The opening of ALBA represents a decisive step forward for the Spanish Map of Singular Scientific and Technological Infrastructures (ICTS) and Spain's international presence by positioning it (already the world's ninth most scientifically productive country) as an outstanding country in terms of large-scale research infrastructures. ALBA is managed by CELLS, the Consortium for the Construction, Equipping and Operation of the Synchrotron Radiation Laboratory, which was jointly set up by the Ministry of Science and Innovation and the Regional Government of Catalonia in equal parts. The total budget for the construction phase, from the end of 2003 to 2009, amounted to EUR 201 million and was jointly financed by the two authorities. The laboratory is scheduled to open for experiments with seven beamlines by the end of 2010.[link]

[Figure 2]
Figure 2
The inauguration ceremony of ALBA.

4. Australian Synchrotron continues work-to-rule operation

The Australian Synchrotron has been setting records in mismanagement of a synchrotron radiation facility; e.g. sacking of the founding director, Robert Lamb, last October with no prior indication, followed by a large number of resignations from the members of the international science advisory committee, staff going on strike and continued work-to-rule at the facility; thus, while electrons are circulating 24 h, the scientific staff leave the site once the working day is over, something completely unknown among the synchrotron radiation community.

The rift has attracted widespread media attention including Science but we have been reluctant to cover this sorry state of affairs in this column. We have been an enthusiastic supporter of the Australian Synchrotron project since the early stages of its construction when the current Premier, John Brumby, championed the synchrotron as innovation minister and without whose direct engagement we believe that the Australian Synchrotron project may have remained under discussion for some more years.[link]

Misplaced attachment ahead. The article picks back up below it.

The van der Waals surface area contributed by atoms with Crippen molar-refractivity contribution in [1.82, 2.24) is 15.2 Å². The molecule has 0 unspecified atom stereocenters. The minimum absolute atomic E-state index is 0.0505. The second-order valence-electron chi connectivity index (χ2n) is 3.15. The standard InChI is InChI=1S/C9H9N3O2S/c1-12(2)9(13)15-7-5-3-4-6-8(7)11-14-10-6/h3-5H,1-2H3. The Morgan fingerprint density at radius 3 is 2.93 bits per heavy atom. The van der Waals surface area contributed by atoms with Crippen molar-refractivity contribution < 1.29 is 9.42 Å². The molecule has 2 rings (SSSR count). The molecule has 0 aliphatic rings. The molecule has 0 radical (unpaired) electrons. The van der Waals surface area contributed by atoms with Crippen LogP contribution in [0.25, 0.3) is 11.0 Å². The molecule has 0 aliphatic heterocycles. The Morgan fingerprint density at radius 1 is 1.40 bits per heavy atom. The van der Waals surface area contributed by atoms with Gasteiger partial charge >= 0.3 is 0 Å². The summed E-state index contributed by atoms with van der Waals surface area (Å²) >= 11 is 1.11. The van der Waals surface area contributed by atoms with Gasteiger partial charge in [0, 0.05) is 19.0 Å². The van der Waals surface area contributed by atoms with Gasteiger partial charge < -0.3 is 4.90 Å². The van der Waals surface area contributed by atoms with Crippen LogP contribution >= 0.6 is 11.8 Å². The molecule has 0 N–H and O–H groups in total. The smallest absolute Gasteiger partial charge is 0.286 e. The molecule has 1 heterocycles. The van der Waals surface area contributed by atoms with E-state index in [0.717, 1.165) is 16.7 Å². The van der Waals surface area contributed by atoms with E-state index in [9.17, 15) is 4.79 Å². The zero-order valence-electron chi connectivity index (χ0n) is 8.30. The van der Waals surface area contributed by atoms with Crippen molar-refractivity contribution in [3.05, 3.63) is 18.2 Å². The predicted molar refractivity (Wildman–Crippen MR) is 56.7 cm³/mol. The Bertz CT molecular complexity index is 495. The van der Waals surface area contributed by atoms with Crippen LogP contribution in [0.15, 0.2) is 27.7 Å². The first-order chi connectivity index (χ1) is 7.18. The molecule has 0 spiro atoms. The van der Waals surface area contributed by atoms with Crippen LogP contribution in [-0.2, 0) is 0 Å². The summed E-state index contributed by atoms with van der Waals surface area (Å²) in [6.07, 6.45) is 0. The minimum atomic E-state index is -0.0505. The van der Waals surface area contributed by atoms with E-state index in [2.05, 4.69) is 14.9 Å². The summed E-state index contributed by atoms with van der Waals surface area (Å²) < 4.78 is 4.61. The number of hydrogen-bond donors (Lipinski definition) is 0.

[Figure 3]
Figure 3
Robert Lamb (second from left) on the occasion of the recently held 9th BSR and MASR conferences with senior international colleagues including Sine Larsen (fifth from right), Soichi Wakatsuki (fourth from right) and Samar Hasnain (far left).

When the Australian Synchrotron opened in mid-2007, it was celebrated worldwide among the synchrotron community. So soon after the opening, which happened in the same year as the UK's third-generation synchrotron radiation source Diamond and France's source SOLEIL, it is sad to see the facility in such turmoil. The author visited Melbourne for the first time in February when he was looking forward to seeing the buzz typical of any new facility of this kind. Disappointment, disillusion and frustration were widespread.

New resignations and ongoing industrial strife are continuing to attract poor publicity nationally and internationally. The Victorian TV carried an in-depth interview with various parties including Premier John Brumby (http://www.abc.net.au/news/video/2010/03/05/2838155.htm ). Frank Larkins, former chair of the scientific advisory committee, who resigned after Robert Lamb's dismissal, was also interviewed. Larkins, who is an advisor to the State Government of Victoria on the synchrotron, said ``Our international members basically gave the message that their time was precious and they did not see that there was merit in continuing, and I lament that very much, because we will not be a world class facility unless we have world class people and world class support.'' He added ``The advice which has been fed in over two years to the board about planning for the future, new beamlines, new money for operating, creating an environment to retrain and attract more good people, that advice has not been acted upon.'' He said ``Since the end of November from the point of view of the Australian Synchrotron science community things have deteriorated further and we are certainly now not meeting world's best practice.''

The Victorian Premier John Brumby is keeping a distance from this unhappy phase of the facility. He said ``Obviously the synchrotron is very dear to my heart, but the operational matters, the administrative matters, the management decisions, they are honestly matters for the board; they are not for me to get involved in.'' We urge him and others to resolve this even if it means taking difficult decisions such as starting with a completely new management and its remit. To ignore and wish that the problem will go away is not going to be wise and is certain to put the Australian synchrotron community at a disadvantage in this very highly competitive and rapidly progressing field.